Small midbrain lesions may result dominate in the leg (crural dominant hemiparesis) trental 400 mg line, in nuclear or fascicular third nerve palsies cheap trental 400mg. Nuclear reflecting the topographical orientation of the fibers palsy is recognizable by bilateral upgaze paresis and (leg – lateral discount trental 400 mg fast delivery, arm – medial)  purchase trental 400mg with mastercard. Other classic midbrain syndromes Involvement of the tegmentum implies more sensory, can be found in Table 8. Different eponym syndromes have been Common sites of atherothrombotic stenosis are the described in the literature, corresponding to circum- origin of vertebral arteries (which can lead to artery- scribed lesions and precise deficits (see Table 8. Embolic clots may and symptoms, especially if atherosclerosis of the ver- arise from vertebral or basilar atherosclerosis or from 127 tebral or basilar artery is the cause. Motor symptoms are infrequent and minor  and are mostly related to laterothalamic edema affecting the posterior internal capsule or to ischemia of the cerebral peduncles. In the latter situ- ation, a patient may present severe contralateral hemiplegia, hypesthesia and hemianopsia, mimicking Figure 8. Therefore it can mimic nosia), palinopsia, amusia, Balint syndrome (asimul- cortical and subcortical strokes in the anterior or tanognosia or incapacity to see a scene as a whole, posterior circulation and is also called “the great ocular apraxia or poor hand–eye coordination and imitator”. Its vascularization is subdivided into four optic ataxia or apraxia of gaze), metamorphosia, and territories correlated with the organization of the prosopagnosia . For example, Percheron reported that the The thalamus paramedian arteries may arise from a unique P1 seg- The thalamus is a centrally situated structure with ment or from a vascular arcade connecting both P1 129 extensive reciprocal connections with the cortex, basal segments. It described by Foix and Hillemand, is flexed, pronated is absent in about a third of the population, in which and the thumb is buried beneath the other fingers case the paramedian arteries vascularize its territory. Behavioral disturbances are infrequent in infero- Infarction results in anterograde amnesia (mostly lateral stroke and include soft executive dysfunction reversible if unilateral), automatic-voluntary dissoci- and affective changes, resembling those found after ation with facial paresis for emotional movement, cerebellar stroke . The inferior and middle rami include temporospatial disorientation, euphoria, mis- irrigate parts of the midbrain and the pons, while judgment, lack of spontaneity, apathy, emotional the superior ramus irrigates a variable extent of thal- unconcern, and a unique behavioral pattern, named amus but mostly the dorsomedial nucleus, the intra- palipsychism . With a left lesion, bucco- decreased level of consciousness with or without fluc- facial or limb apraxia and thalamic aphasia can occur tuations, vertical gaze abnormalities and cognitive with reduced fluency, anomia, phonological and impairment, which become more obvious after the semantic paraphasia, perseveration, impaired com- resolution of the somnolence. Bilateral involvement is prehension, acalculia with preservation of reading evidently more severe. Visual-spatial disturbances are present mostly of personality changes with disinhibited behav- with a right lesion. The principal branches supply disturbances is recognized as a “thalamic dementia”. With unilateral infarction, a left–right asym- and lateral pulvinar, as well as the laterodorsal metry is obvious in language versus visual-spatial nucleus. The aphasia, named adynamic aphasia tralateral hemihypesthesia, involving one or several , is characterized by a reduced verbal fluency, with sensory modalities. It may be associated with chor- perseveration and paraphasic errors but with a rela- eoathetoid movements, hemiataxia, slight transient tively preserved syntax, comprehension and repetition. They to result from interruption of the dentatorubrothala- supply the pulvinar, part of the lateral and medial mic pathway. They also irrigate posterior portions “mid-line split”, defined by a subjective sensation of of medial temporal structures, parts of midbrain an abrupt stopping of the deficit on the midline of the and probably the subthalamic nucleus. Pseudoradicular sensory deficit is also sugges- syndrome is characterized by visual field defects, 130 tive of a thalamic involvement. Subsequent to, decreased optokinetic nystagmus contralaterally to or rarely in the acute phase of, an inferolateral infarct, the lesion, contralateral hemisensory loss with mild Chapter 8: Common stroke syndromes hemiparesis, and transcortical aphasia. Visual field Pure motor hemiparesis and ataxic hemiparesis deficits include homonymous quadrantanopsia, are most frequently due to an infarct in the internal superior or inferior, and a homonymous horizontal capsule, corona radiata or basis pontis. The deficit wedge-shaped sectoranopsia, which is highly suggest- is usually proportional, involving face, arm and leg ive of a lateral geniculate body lesion irrigated by the to the same extent. On the other hand, a homonymous visual related to a lesion in the ventroposterior nucleus of defect in the upper and lower quadrants sparing a the thalamus, and less frequently the corona radiata. Dysarthria–clumsy hand syndrome is due most involvement, develop delayed contralateral hyperkin- of the time to a lacunar infarct in the basis pontis, etic movements, including ataxia, rubral tremor, dys- less frequently to a lesion in the internal capsule or tonia, myoclonus and chorea, a syndrome named the cerebral peduncle. No specific behav- specific location may lead to different lacunar stroke ioral disturbance is described, but some spatial neg- syndromes. Similarly, it has to be repeated that lect was associated with right pulvinar lesions. Depending on the location there can be Many other lacunar syndromes have been additional symptoms (e. Together with leukoaraiosis, microbleeds, and infarct in the subthalamic nucleus, but lesions in the “hypertensive” (deep) intracerebral hemorrhages, basal ganglia may also cause it. Ischemic lacunar strokes have some characteristic This disease is tightly related to chronic hypertension, clinical features. They often progress during the first but diabetes, male gender, increasing age, smoking, 24–48 hours after onset or can fluctuate considerably. About 20% of all strokes function, the phenomenon is called “capsular warning are considered to be of lacunar origin, and it is esti- syndrome”, resulting usually from a lacune in the mated that only one of five lacunes is symptomatic. About half of these fluctuating patients Lacunes result most frequently from occlusion of a will end with a lacunar stroke within 24–48 hours. The single penetrating artery from lipohyalinosis within pathogenesis is not clear but seems to be rather electro- the artery. Other mechanisms include microatheromas, physiological, given its stereotyped fluctuations, and the occlusion of the penetrator orifice from a large plaque absence of response to antithrombotic medication and in the mother artery, microembolism, vasculitis, hyper- to elevation of perfusion pressure. Section 3: Diagnostics and syndromes Lacunes are small subcortical infarcts less than 1. If Five main classic lacunar syndromes are recognized: an arterial pathology is present, onset can be less abrupt than in embolic strokes and can fluctuate pure motor hemiparesis with changes of blood pressure and body position. They involve the junction of distal regions The clinical presentation is heterogeneous and of two arterial systems. Recently, a Chapter Summary combination of these mechanisms has been proposed : hypoperfusion due to severe arterial stenosis or Anterior circulation syndromes occlusion would impair the reserve of brain areas The anterior circulation refers to the part of the becoming more susceptible to the effect of microemboli, brain perfused by the carotid arteries. Signs and symptoms may be bilateral in the signs of all anterior circulation arteries. A progressive case of systemic hypotension or unilateral in the case atherosclerotic occlusion is usually less severe, with a classic subacute two-phase presentation, or even asymp- of unilateral carotid severe stenosis or occlusion. Vahedi K, Hofmeijer J, Juettler E, Vicaut E, George B, syndrome (myosis, mild ptosis of the upper and Algra A, et al. Early decompressive surgery in lower eyelid, and hemifacial anhydrosis), bilateral or malignant infarction of the middle cerebral artery: a crossed motor, cerebellar and sensitive signs, truncu- pooled analysis of three randomised controlled trials. A new view of anterior choroidal main classic lacunar syndromes are recognized: artery territory infarction. Vasomotor reactivity is exhausted in transient ischaemic attacks pure sensory stroke with limb shaking. Posterior cerebral artery territory infarcts: clinical features, infarct topography, causes and outcome. Ischemic lacunar strokes have some characteristic Multicenter results and a review of the literature. Watershed (or borderzone) infarcts involve the junc- tion of distal regions of two arterial systems.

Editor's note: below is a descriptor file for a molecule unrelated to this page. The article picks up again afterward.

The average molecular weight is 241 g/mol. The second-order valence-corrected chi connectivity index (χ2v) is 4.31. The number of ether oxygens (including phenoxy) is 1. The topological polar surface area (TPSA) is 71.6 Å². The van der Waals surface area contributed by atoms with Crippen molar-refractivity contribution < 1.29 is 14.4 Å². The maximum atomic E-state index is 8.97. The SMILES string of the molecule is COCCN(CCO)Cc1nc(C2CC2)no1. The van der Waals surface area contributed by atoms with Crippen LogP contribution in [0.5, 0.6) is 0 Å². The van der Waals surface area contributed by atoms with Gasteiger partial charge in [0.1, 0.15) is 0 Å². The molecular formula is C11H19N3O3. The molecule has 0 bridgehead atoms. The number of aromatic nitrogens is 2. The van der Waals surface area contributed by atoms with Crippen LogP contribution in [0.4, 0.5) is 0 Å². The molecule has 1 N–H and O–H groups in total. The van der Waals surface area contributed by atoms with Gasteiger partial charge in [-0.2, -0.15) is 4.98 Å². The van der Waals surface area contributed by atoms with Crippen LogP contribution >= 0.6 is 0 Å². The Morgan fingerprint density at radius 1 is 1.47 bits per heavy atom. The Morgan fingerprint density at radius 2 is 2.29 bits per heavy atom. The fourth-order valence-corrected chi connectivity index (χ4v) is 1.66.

Program The faculty of the Human Genetics Program The Institute of Genetic Medicine offers an offers research training for medical students in interdivisional program based in the School the combined M order 400 mg trental free shipping. This program is predicated on the Syndromes of telomere shortening which belief that research progress is enhanced capture both the degenerative and cancer-prone by detailed knowledge of the experimental phenotypes of aging buy cheap trental 400 mg on-line. The proximity to renown clini- Recombination buy 400 mg trental free shipping, physical and somatic cell cal facilities of the Johns Hopkins Hospital trental 400 mg low cost, genetic mapping; developmental consequences including the Institute of Genetic Medicine, of aneuploidy; manipulation and modifcation of and Oncology Center provides faculty and yeast artifcial chromosomes. Because the program in human Molecular genetics of cellular transformation and genetics is a university-wide activity, support- metastasis; studies of a human transposon-like ing facilities are extensive. Students are Professor of Molecular Biology and Genetics encouraged, however, to apply for fellowships Molecular genetics of germ cell development. All of Cell Biology, Anatomy, Molecular Biology examples are geared towards the biological scienc- and Genetics, Biological Chemistry, Patholo- es. The courses offered by the faculty of the Nine weekly discussions of papers about the program are listed below. All courses are nature of epigenetic factors in mammalian cells and open to graduate students from any university their roles in conferring cell memory, imprinting in program as well as selected undergraduates. Topics the aegis of the Department of Molecular Biol- for discussion will include chromosome structure ogy and Genetics offers a program of study and function, gene mapping, mutation and karyo- leading to the Ph. Within this pro- typic aberrations, sex determination, inborn errors gram, the faculty offer didactic training and of metabolism, genetical heterogeneity, genotype- research experiences with a strong empha- environment interaction in health and disease, including cancer. Stem cell models for human blood/immune Readings on the seminal papers and major contri- development and disease. Semenza Molecular mechanisms of lymphocyte and Jabs differentiation and activation; immunoglobulin and T cell receptor gene assembly. Associate Professor of Oncology Using a unique murine model to investigate the 710. During the second year of study, subse- quent to the satisfactory completion of a 250. The course The candidate is also required to present a largely uses student lead discussions of relevant written dissertation based on original research journal articles but problem sets and demonstra- undertaken during residency as a graduate stu- tions are also incorporated. As basic mechanisms of immune toler- and c) post-doctoral students wishing to pre- ance become elucidated, it is now possible to deter- pare for careers in teaching and research. The gen- cy diseases and potentially autoimmune diseases, eral content is similar to Graduate Immunology, but has its own set of associated tolerance mecha- is oriented more toward human diseases involving nisms. Lectures, small discussion manipulate immune tolerance are being developed groups, clinical correlation, and laboratory exercis- and clinically tested. The course will focus on a tion, cancer progression, and the host immune specifc topic related to immune recognition, devel- response. The topic student led journal club covering one or more land- will change annually. This course is offered as the major course for Through a combination of lectures, discussions graduate students in the third and fourth quarter to of published papers and student presentations provide a comprehensive survey of modern cellular we shall explore the current understanding of the and molecular immunology. It consists predomi- mechanisms that regulate the choice between cell nately of lectures given by faculty from the Hopkins life and cell death. We will use examples from B and T lymphocytes, and attempt to discern com- community, but also includes some guest lecturers mon principles as well as cell-specifc effects. This course is open to all of the course will focus on peripheral differentiation graduate students and postdoctoral fellows. A graduate level advanced course which covers in- A graduate seminar that will examine three unsolved depth the genes, proteins and cells that play role in problems in immunology: Discussion of each topic, the innate immune response. Topics include inver- to be led by individual students, will center on two tebrate immunity, pathogen recognition receptors, to three critical papers suggested by the instructors the microbiome and the role innate immunity plays and read in advance by the group. Requirements for Admission Current Accreditation: 2011-2018 The applicant must have a bachelor degree Applicants must hold a bachelor degree with demonstrating a high level of scholarship. A portfolio courses will be offered by the School of Medi- of non-scientifc art, including still life draw- cine. Illustration and communications curricu- lum will be provided by the Department of Art ing and painting (watercolor preferred), fgure as Applied to Medicine. Students may indi- studies, graphic design, and digital media is vidualize their study depending on previous submitted for review. Programs Comparative Pathobiology, Associate Professor before he or she is recommended for degree. Materials and tech- Department of Molecular and Comparative niques used in producing instructive three-dimen- Pathobiology. Students may elect additional sional medical sculpture and rehabilitative facial science courses with approval of the director. Skills laboratory and consult with their preceptor by the frst providing hands-on experience in: quarter of the second year. Camera and lighting techniques, include original investigation with expository reproducing art in color and black and white with illustrations or sculpture (3D modeling, ani- both analogue and digital media. An overview of minimum of two consecutive semesters as the essential hardware, software, and peripheral devices for the production of digital images. Courses are directly related to technical, bio- logical, or medical subject matter. Sketching from the assignments require problem solving and cadaver and application of illustration techniques, individual research topics. Complete under- coordinated with gross anatomy dissection sched- standing of the topic is required. Augmented all media communication utilized by clinicians, by autopsy, specimens, and text references. Technical aspects of digital art production using both vector and raster- trating for experience, when appropriate. Creating digital art- First Year work for print and projection media: two-dimension- The academic calendar for frst year students al color still images. Rendering of scientifc niques for creating 3D models and animations for subject matter with emphasis on form, texture, and distribution as electronic fles and videos. Introduction to niques for creation of dynamic animation optimized reproduction methodology, specifcations for copy, for electronic presentation media. Continu- Instructional design process, project planning and ous tone rendering of medical and biological sub- development. Assignments in a variety of media with indi- al designer, project manager, programmer, illustra- vidually researched topics. Survey of ophthalmological surgical pro- illustration techniques to biological, botanical, and cedures. Original investiga- years of distinguished leadership in medical tion under preceptor and department advisor. Design and management of functional illustra- support in the Department of Art as Applied tion production units. Practice in analyzing prob- lems of the visual artist and formulating practical to Medicine was established in 1973 with a solutions. Trott whose death in 1973 tion to operating room protocol, observation and recording of surgical procedures.
Kunkel have endowed a lectureship in disease research at Johns Hopkins Univer- immunology commemorating this outstand- sity purchase trental 400mg without a prescription. Kunkel buy discount trental 400mg line, a graduate of the Johns Hopkins informally with colleagues and to present a University School of Medicine buy 400 mg trental, was Profes- lecture generic trental 400 mg. The selection of the lecturer is made sor and Senior Physician at the Rockefeller by a committee chaired by the Director of the University. Eastman, one demonstration that myeloma proteins closely of the most infuential and important American resemble normal immunoglobulins laid the obstetricians, served for more than 20 years foundation upon which the present knowl- as Obstetrician-in-Chief at The Johns Hop- edge of immunoglobulin structure and led to kins Hospital and Director of the Department the recognition of IgM and IgA as separate of Obstetrics in The Johns Hopkins University antibody classes. Eastman was respon- work in systemic lupus erythematosus and sible in large part for the scientifc develop- rheumatoid arthritis contributed in a semi- ment of obstetrics and his numerous publi- nal manner to knowledge of the underlying cations probably represent the frst efforts to pathogenesis of these autoimmune diseases. Myron Belfer in honor of his par- obstetrics and gynecology through the Nich- ents, Ira and Jean Belfer. He had been responsible their youngest son, Peter, who was a patient for the teaching of all the residents that had at Hopkins from the age of 6 months until his passed through the Department of Derma- death from heart disease in 1991 at the age tology Residency Program at that time. Since that time, the Belfer family and Zeligman was highly respected in the private their friends have displayed unfagging inter- practice of Dermatology and one who gave est and continued generosity in the support freely of his time to promote the clinical train- of Belfer Laboratories. The Lectureship is sup- Lecture in Lung Health and Disease: This ported by revenues generated by donations lecture was established within the Division of from former residents and friends. Mountcastle Lectureship: Johns Hopkins School of Medicine following Upon the retirement of Vernon Mountcastle the death of Dr. The lectureship her commitment to excellence, the humanis- honors the major contributions of Dr. Mount- tic missions of the clinicians, and the contri- castle to neuroscience and to Johns Hopkins bution of women to medicine. Lehninger Goldwin Smith Professor of Chemistry Emeritus established a lectureship in his memory in the Department of Chemistry and Chemical Biology feld of biochemistry. He was then appointed Univer- Lecture I sity Professor of Medical Science, a position L. He Johns Hopkins University School of Medicine served in this position until his death in 1986. Capitalizing on Tumor Genotyping: Toward the This Lectureship was inaugurated in 1990. Irrespec- graduate students registered in the School of tive of the actual scheduling of the medical Medicine is $41,200. These tuitions cover all and graduate portions of their education stu- normal charges. Living expens- remaining years will be assessed annually es, health insurance, a $200 imaging fee for at the M. Alterna- matriculation fee are in addition to the tuition tive schedules for payments at the M. Tuition is prorated to Special schedules for payment of fees can be period of enrollment. There is a $25 annual fee for Student in Students will not be admitted to the regu- Residence status. Offce of the Registrar of the School of Medi- Candidates cine and arranged for payment of their fees for the frst half of the academic year. Regis- Tuition for each 12 month period (September- tration is not required for the second half but August) of enrollment will be at the rate estab- arrangements must be made for the payment lished by the University for Ph. The late charge will clinical electives will be assessed a $1,000 be 1-1/2% per month of the unpaid balance, and will be added to each unpaid account on tuition fee and $300 registration fee for each the frst of each month. The reg- parking fees, the 1-1/2% late charge will be istration fee for research electives is $300 per assessed thirty days after billing and on the quarter or fraction thereof. When late ing medical students is usually limited to one payments result from delayed receipt of loans quarter per academic year. Some surgical for which timely application has been made, departments/divisions provide partial regis- the late charge may be waived by the Asso- tration fee support. All fees and Part-Time Degree Candidates charges must be paid in full in order for a stu- These students will be assessed tuition at the dent to be approved for graduation. Candidates Candidates) Tuition rates are determined annually by Tuition will be assessed at the part-time the Board of Trustees. To enroll, complete Tuition for postdoctoral students who are the Johns Hopkins Student Health Program not members of the Johns Hopkins Hospital Benefts Election Form. The annual cost to house staff is $800 per annum, pro-rated in the student is as follows: single-$3,072, hus- relation to period of enrollment. Tuition may band/wife-$7,590, parent/child-$7,590, fam- be remitted as specifed by the Executive ily-$10,140. The annual completion of 60 percent of a semester will cost to the student is $192. The date of withdrawal will be calculated Life Insurance from the date the student’s written statement In January of the second year the School of withdrawal is submitted to the Offce of the of Medicine purchases a $100,000 term life Associate Dean for Student Affairs. Excep- insurance policy for each second year medi- tions to this policy must be approved by the cal student. Students withdrawing after Disability Insurance the start of a course will receive a pro-rated The School of Medicine provides a disability refund up to 60 percent calculated from day plan for all students enrolled as M. This coverage will provide benefts completion of 60 percent of a course will should a student develop a disability while receive no refund of tuition. Many students children must have medical insureance that continue their investigative studies for three meets minimum standards of coverage as consecutive years during summer vacations determined by the School of Medicine. Cov- and elective time of the regular medical cur- erage is also available to same-sex domestic riculum. If you have alternative coverage often published in leading scientifc journals and want to opt out of the student health insur- and presented at national meetings of sci- ance offered by the School of Medicine for entifc societies. Research fellowships coverage, or if your alternative plan does not are frequently available to them in support of meet the minimum standards as outlined on such studies. The stipends of these scholar- the waiver form, you must enroll in the Stu- ships vary from $500 to $2,000. The awards are to be used in support of gram provides an opportunity for candidates a research effort which involves the summer for the M. Barry Wood Student Research Fund the program may elect to either: 1) interrupt The W. Barry Wood Student Research Fund their regular medical curriculum to take an was established in 1971 by the family and additional year devoted to research, thereby friends of Dr. Wood had delaying their date of graduation by one year, a long association with the School of Medi- or 2) aggregate their elective quarters into cine as student, house offcer, Vice President one consecutive 12 month period in order of the University in charge of medical affairs, to graduate with their class. Four stipends and Director of the Department of Microbi- equivalent to that of a graduate student plus ology.